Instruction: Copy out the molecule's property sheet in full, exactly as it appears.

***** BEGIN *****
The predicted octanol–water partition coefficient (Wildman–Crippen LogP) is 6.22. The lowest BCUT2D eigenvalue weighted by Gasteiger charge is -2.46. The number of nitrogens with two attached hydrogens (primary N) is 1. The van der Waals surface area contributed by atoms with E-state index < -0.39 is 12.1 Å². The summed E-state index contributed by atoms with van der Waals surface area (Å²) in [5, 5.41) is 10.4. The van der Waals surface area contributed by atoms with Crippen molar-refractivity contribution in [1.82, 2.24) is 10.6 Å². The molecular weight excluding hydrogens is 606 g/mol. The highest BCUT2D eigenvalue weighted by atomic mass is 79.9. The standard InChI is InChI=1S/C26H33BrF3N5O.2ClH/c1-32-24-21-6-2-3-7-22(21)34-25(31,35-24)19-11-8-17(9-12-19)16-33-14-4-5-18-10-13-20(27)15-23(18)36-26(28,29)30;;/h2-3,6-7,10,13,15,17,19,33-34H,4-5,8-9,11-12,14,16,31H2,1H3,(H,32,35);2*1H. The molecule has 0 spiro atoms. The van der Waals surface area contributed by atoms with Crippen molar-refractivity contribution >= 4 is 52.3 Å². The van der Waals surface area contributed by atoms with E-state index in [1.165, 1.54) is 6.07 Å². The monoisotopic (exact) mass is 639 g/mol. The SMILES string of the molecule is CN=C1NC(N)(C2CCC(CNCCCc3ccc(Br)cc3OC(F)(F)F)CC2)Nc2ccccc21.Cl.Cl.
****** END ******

The predicted octanol–water partition coefficient (Wildman–Crippen LogP) is 6.22. The lowest BCUT2D eigenvalue weighted by Gasteiger charge is -2.46. The number of nitrogens with two attached hydrogens (primary N) is 1. The van der Waals surface area contributed by atoms with E-state index < -0.39 is 12.1 Å². The summed E-state index contributed by atoms with van der Waals surface area (Å²) in [5, 5.41) is 10.4. The van der Waals surface area contributed by atoms with Crippen molar-refractivity contribution in [1.82, 2.24) is 10.6 Å². The molecular weight excluding hydrogens is 606 g/mol. The highest BCUT2D eigenvalue weighted by atomic mass is 79.9. The standard InChI is InChI=1S/C26H33BrF3N5O.2ClH/c1-32-24-21-6-2-3-7-22(21)34-25(31,35-24)19-11-8-17(9-12-19)16-33-14-4-5-18-10-13-20(27)15-23(18)36-26(28,29)30;;/h2-3,6-7,10,13,15,17,19,33-34H,4-5,8-9,11-12,14,16,31H2,1H3,(H,32,35);2*1H. The molecule has 0 spiro atoms. The van der Waals surface area contributed by atoms with Crippen molar-refractivity contribution >= 4 is 52.3 Å². The van der Waals surface area contributed by atoms with E-state index in [1.165, 1.54) is 6.07 Å². The monoisotopic (exact) mass is 639 g/mol. The SMILES string of the molecule is CN=C1NC(N)(C2CCC(CNCCCc3ccc(Br)cc3OC(F)(F)F)CC2)Nc2ccccc21.Cl.Cl.